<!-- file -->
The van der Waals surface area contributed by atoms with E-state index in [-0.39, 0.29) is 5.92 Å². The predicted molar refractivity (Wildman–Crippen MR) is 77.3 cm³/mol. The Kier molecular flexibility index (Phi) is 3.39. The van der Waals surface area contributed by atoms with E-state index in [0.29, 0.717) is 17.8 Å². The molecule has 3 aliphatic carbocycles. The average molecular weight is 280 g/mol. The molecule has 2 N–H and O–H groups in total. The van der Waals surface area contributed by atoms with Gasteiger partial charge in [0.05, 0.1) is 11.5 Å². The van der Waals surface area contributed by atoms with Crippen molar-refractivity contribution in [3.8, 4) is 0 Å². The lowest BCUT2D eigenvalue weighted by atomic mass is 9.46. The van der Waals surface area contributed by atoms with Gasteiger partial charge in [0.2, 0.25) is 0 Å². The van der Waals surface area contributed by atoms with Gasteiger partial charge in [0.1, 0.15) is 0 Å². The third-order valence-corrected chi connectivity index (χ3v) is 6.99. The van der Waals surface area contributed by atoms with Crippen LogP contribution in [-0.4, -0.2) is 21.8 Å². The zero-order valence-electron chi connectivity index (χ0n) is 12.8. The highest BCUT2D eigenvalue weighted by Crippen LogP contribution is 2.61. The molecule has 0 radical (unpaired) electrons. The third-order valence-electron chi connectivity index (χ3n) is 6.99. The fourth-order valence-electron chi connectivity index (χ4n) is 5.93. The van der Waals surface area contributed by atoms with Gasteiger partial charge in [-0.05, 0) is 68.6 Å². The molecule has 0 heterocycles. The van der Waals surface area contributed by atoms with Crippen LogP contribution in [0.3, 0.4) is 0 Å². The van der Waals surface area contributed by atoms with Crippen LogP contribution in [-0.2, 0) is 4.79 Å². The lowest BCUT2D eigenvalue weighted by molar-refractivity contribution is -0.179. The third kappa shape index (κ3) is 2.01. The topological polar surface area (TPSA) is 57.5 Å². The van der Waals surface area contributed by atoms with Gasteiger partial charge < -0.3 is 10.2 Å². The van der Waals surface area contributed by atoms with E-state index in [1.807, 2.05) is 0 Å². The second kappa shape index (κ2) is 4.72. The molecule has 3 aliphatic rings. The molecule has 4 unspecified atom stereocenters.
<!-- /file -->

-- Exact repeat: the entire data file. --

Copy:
The van der Waals surface area contributed by atoms with E-state index in [-0.39, 0.29) is 5.92 Å². The predicted molar refractivity (Wildman–Crippen MR) is 77.3 cm³/mol. The Kier molecular flexibility index (Phi) is 3.39. The van der Waals surface area contributed by atoms with E-state index in [0.29, 0.717) is 17.8 Å². The molecule has 3 aliphatic carbocycles. The average molecular weight is 280 g/mol. The molecule has 2 N–H and O–H groups in total. The van der Waals surface area contributed by atoms with Gasteiger partial charge in [0.05, 0.1) is 11.5 Å². The van der Waals surface area contributed by atoms with Crippen molar-refractivity contribution in [3.8, 4) is 0 Å². The lowest BCUT2D eigenvalue weighted by atomic mass is 9.46. The van der Waals surface area contributed by atoms with Gasteiger partial charge in [0.2, 0.25) is 0 Å². The van der Waals surface area contributed by atoms with Gasteiger partial charge in [0.1, 0.15) is 0 Å². The third-order valence-corrected chi connectivity index (χ3v) is 6.99. The van der Waals surface area contributed by atoms with Crippen LogP contribution in [-0.4, -0.2) is 21.8 Å². The zero-order valence-electron chi connectivity index (χ0n) is 12.8. The highest BCUT2D eigenvalue weighted by Crippen LogP contribution is 2.61. The molecule has 0 radical (unpaired) electrons. The third-order valence-electron chi connectivity index (χ3n) is 6.99. The fourth-order valence-electron chi connectivity index (χ4n) is 5.93. The van der Waals surface area contributed by atoms with Gasteiger partial charge in [-0.05, 0) is 68.6 Å². The molecule has 0 heterocycles. The van der Waals surface area contributed by atoms with Crippen LogP contribution in [0.3, 0.4) is 0 Å². The van der Waals surface area contributed by atoms with Crippen LogP contribution in [-0.2, 0) is 4.79 Å². The lowest BCUT2D eigenvalue weighted by molar-refractivity contribution is -0.179. The third kappa shape index (κ3) is 2.01. The topological polar surface area (TPSA) is 57.5 Å². The van der Waals surface area contributed by atoms with Gasteiger partial charge < -0.3 is 10.2 Å². The van der Waals surface area contributed by atoms with E-state index in [1.807, 2.05) is 0 Å². The second kappa shape index (κ2) is 4.72. The molecule has 3 aliphatic rings. The molecule has 4 unspecified atom stereocenters.